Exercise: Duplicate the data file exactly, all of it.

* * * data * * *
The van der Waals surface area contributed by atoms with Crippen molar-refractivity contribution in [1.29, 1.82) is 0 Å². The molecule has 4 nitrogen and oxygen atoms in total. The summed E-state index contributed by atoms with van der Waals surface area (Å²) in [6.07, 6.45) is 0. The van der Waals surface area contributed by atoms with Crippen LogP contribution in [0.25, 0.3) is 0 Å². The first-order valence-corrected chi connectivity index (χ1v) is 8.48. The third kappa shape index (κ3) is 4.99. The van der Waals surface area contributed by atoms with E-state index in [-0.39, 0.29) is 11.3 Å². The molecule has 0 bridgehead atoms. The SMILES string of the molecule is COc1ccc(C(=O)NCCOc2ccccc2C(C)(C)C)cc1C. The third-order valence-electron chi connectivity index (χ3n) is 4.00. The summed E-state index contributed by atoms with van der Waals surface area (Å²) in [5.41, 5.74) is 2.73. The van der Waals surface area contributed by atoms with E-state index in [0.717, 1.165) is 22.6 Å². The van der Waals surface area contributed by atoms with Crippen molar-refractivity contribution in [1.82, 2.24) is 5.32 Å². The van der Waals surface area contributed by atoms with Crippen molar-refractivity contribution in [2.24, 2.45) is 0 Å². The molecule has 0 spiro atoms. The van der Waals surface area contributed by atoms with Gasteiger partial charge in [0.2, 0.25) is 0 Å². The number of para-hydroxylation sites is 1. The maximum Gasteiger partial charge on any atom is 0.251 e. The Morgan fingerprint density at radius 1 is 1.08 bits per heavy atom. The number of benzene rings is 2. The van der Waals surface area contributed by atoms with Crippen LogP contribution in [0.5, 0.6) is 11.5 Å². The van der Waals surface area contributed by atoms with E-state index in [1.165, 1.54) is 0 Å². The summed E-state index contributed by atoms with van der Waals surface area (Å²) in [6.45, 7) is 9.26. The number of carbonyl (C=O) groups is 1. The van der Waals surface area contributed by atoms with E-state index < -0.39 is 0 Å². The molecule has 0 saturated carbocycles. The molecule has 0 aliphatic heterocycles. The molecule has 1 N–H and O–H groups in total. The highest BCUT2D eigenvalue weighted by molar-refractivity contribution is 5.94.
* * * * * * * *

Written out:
The van der Waals surface area contributed by atoms with Crippen molar-refractivity contribution in [1.29, 1.82) is 0 Å². The molecule has 4 nitrogen and oxygen atoms in total. The summed E-state index contributed by atoms with van der Waals surface area (Å²) in [6.07, 6.45) is 0. The van der Waals surface area contributed by atoms with Crippen LogP contribution in [0.25, 0.3) is 0 Å². The first-order valence-corrected chi connectivity index (χ1v) is 8.48. The third kappa shape index (κ3) is 4.99. The van der Waals surface area contributed by atoms with E-state index in [-0.39, 0.29) is 11.3 Å². The molecule has 0 bridgehead atoms. The SMILES string of the molecule is COc1ccc(C(=O)NCCOc2ccccc2C(C)(C)C)cc1C. The third-order valence-electron chi connectivity index (χ3n) is 4.00. The summed E-state index contributed by atoms with van der Waals surface area (Å²) in [5.41, 5.74) is 2.73. The van der Waals surface area contributed by atoms with E-state index in [0.717, 1.165) is 22.6 Å². The van der Waals surface area contributed by atoms with Crippen molar-refractivity contribution in [1.82, 2.24) is 5.32 Å². The van der Waals surface area contributed by atoms with Crippen molar-refractivity contribution in [2.24, 2.45) is 0 Å². The molecule has 0 spiro atoms. The van der Waals surface area contributed by atoms with Gasteiger partial charge in [0.2, 0.25) is 0 Å². The number of para-hydroxylation sites is 1. The maximum Gasteiger partial charge on any atom is 0.251 e. The Morgan fingerprint density at radius 1 is 1.08 bits per heavy atom. The number of benzene rings is 2. The van der Waals surface area contributed by atoms with Crippen LogP contribution in [0.5, 0.6) is 11.5 Å². The van der Waals surface area contributed by atoms with E-state index in [1.165, 1.54) is 0 Å². The summed E-state index contributed by atoms with van der Waals surface area (Å²) in [6.45, 7) is 9.26. The number of carbonyl (C=O) groups is 1. The van der Waals surface area contributed by atoms with E-state index < -0.39 is 0 Å². The molecule has 0 saturated carbocycles. The molecule has 0 aliphatic heterocycles. The molecule has 1 N–H and O–H groups in total. The highest BCUT2D eigenvalue weighted by molar-refractivity contribution is 5.94.